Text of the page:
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MSc International Business

Course Description

Employability & Careers

Graduates from the School’s MSc suite of programmes have proved to be extremely attractive to employers and have entered a wide range of careers including marketing, supply chain management, operations management, accounting and general management. Such multinational employers include BAE Submarine Systems, Bombardier Aerospace, Pricewaterhouse Coopers, Rolls Royce. Other students have gone on to pursue research towards an MPhil or PhD.

Although the MSc International Business is a new offering, we expect our graduates will be competitive in these range of graduate roles. The programme is specifically designed to equip graduates for work in multinational companies or managing in an international context.

Module Information

Fundamentals of International Business Strategy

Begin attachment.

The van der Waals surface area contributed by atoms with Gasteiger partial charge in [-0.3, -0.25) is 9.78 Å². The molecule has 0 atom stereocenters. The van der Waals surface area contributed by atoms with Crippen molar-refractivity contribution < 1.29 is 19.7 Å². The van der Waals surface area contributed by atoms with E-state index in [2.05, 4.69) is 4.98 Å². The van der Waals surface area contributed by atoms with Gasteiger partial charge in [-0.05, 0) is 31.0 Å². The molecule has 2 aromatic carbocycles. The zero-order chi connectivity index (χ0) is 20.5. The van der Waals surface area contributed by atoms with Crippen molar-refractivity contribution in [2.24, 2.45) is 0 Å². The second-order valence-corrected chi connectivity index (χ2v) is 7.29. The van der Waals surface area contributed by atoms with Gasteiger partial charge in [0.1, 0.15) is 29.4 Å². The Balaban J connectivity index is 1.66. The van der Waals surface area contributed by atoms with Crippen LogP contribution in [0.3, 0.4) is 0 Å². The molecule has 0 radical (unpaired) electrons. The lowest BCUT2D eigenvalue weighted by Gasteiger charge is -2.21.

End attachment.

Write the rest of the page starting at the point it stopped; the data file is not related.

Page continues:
This module aims to provide a theoretical and practical understanding of the core international business strategy topics and establish the foundation for students to draw on in later modules, such as Business in the World Economy (Semester 2). Topics may include issues related to the international environment (globalisation, theories of international trade and investment, the political environment, and international monetary and financial environment), international business strategy (opportunity assessment and product strategy) and foreign market entry (opportunity assessment and international marketing).

Human Resource Management and Work in the Global Context

The module is designed to give students an advanced appreciation of the changing nature of work, as well as key aspects of international human resource management. This module will focus on three key themes, namely: the nature of changes being placed on work systems due to increased global competition (e.g. cultural difference, employment effects of foreign direct investment); issues of managing across borders and cross-culturally within the modern business organisation (e.g. issues of expatriation); and finally, an understanding of key issues involved in the comparative study of work and work systems (e.g. comparative employment relations).